49ers linebacker Reuben Foster charged with felony domestic violence

49ers linebacker Reuben Foster charged with felony domestic violence

San Francisco 49ers linebacker Reuben Foster was officially charged with felony domestic violence stemming from his February arrest after an incident involving his live-in girlfriend, the Santa Clara County District Attorney’s office announced Thursday morning.

Foster, 24, physically attacked the 28-year-old woman during an argument at their Los Gatos home, leaving her bruised and with a ruptured ear drum, according to the DA’s office. Foster is scheduled to be arraigned at 1:30 p.m. on Thursday at the Hall of Justice in San Jose.

According to the DA’s office, Foster faces felony charges of domestic violence with an allegation "he inflicted great bodily injury, forcefully attempting to prevent a victim from reporting a crime, and possession of an assault weapon.” All are felony charges. Foster is also charged with misdemeanor possession of a large capacity weapon magazine.

If convicted, Foster faces more than 11 years in prison, according to the DA’s office.

“Our focus is on holding accountable those who hurt their intimate partners,” prosecutor Kevin Smith said in a statement. “Our office handles between 4,000 and 5,000 domestic violence cases each year. We only hope that this case illuminates the tragic regularity of the rest.”

According to the DA’s office, the alleged victim flagged down a stranger’s car driving on Shannon Road to call police on Feb. 11. She told responding sheriff’s deputies and Los Gatos police that Foster dragged her by her hair, physically threw her out of the house, and punched her in the head eight to 10 times.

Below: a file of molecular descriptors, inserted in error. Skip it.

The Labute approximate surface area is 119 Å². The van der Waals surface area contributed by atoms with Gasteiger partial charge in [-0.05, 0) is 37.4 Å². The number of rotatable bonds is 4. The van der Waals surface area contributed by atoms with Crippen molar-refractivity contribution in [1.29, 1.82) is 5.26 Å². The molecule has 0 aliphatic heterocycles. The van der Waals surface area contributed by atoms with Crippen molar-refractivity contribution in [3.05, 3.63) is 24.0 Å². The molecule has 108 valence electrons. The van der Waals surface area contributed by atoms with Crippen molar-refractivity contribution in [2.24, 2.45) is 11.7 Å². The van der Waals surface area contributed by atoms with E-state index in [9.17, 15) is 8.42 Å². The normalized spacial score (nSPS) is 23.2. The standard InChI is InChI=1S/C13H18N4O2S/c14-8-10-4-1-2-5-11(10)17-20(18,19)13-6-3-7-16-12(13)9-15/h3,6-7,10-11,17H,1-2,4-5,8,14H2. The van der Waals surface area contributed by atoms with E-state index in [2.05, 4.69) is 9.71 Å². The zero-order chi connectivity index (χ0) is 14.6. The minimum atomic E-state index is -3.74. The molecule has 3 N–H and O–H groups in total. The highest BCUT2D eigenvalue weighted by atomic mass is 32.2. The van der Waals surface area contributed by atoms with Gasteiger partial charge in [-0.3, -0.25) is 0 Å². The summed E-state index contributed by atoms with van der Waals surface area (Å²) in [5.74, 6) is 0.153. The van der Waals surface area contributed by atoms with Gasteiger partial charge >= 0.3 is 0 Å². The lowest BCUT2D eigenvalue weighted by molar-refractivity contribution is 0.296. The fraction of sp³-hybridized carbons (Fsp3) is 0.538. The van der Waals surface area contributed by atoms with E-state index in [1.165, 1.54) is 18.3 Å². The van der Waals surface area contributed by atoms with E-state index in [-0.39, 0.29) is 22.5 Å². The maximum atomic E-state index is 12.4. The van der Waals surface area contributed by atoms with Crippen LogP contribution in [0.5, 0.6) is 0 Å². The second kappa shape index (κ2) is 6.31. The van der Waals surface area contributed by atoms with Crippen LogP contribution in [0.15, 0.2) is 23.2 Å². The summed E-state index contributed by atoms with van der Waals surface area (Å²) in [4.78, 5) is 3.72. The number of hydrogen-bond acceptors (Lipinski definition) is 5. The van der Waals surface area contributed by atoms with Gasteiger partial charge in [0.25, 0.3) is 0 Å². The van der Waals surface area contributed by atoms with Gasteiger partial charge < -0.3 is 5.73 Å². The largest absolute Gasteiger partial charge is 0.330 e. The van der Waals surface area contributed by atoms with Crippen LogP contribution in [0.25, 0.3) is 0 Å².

The alleged victim was taken to a local hospital, where she was treated for her injuries, and released, according to the DA’s report. In a subsequent search of Foster’s home, officers found a Sig Sauer 516 and a large capacity magazine. Both are illegal to possess in California. Foster was taken into custody and released on $75,000 bail.

Foster, a first-round draft pick of the 49ers a year ago, could also face discipline from the NFL under the league’s policies on personal conduct and substances of abuses.

Among the prohibited conduct stated in the policy: “Actual or threatened physical violence against another person, including dating violence, domestic violence, child abuse, and other forms of family violence.”

Said NFL spokesman Brian McCarthy, "We continue to monitor all developments in this matter, which is under review of the personal conduct policy."

It was Foster’s second arrest in the first two months after the completion of his rookie season. Foster was arrested in Tuscaloosa, Alabama, for second-degree possession of marijuana. His next scheduled court date in Alabama is May 2.

Jed York, 49ers CEO, acknowledged recently at the NFL owners meetings in Orlando, Florida, during an interview with NBC Sports Bay Area and The Athletic that Foster is running out of chances.

“We’d love Reuben to be on this team,” York said. “And we’d love him to participate for us, but if he’s not doing things off the field that allow us to be able to rely on him – or he’s doing something that we’re not comfortable with off the field and it’s proven that’s what’s going on, I think the guys have said, then you’re just going to have to move on.”

York admitted the 49ers have made some judgment errors in the past before the arrivals of general manager John Lynch and coach Kyle Shanahan. Aldon Smith, Ray McDonald and Bruce Miller were released after multiple run-ins with the law.

The 49ers released Tramaine Brock last spring – shortly after Lynch and Shanahan were hired -- just hours after he was arrested for alleged domestic violence. Two months after the alleged incident, the DA’s office filed felony charges against Brock. But two months after that, the case was dismissed and Brock was cleared of all charges due to insufficient evidence when the alleged victim refused to cooperate with authorities, according to the DA’s office.

“I think everything has to be case-by-case because no incident is the same and no situation is the same,” York said. “I think we have certainly made mistakes in the past because we’ve been too lenient.”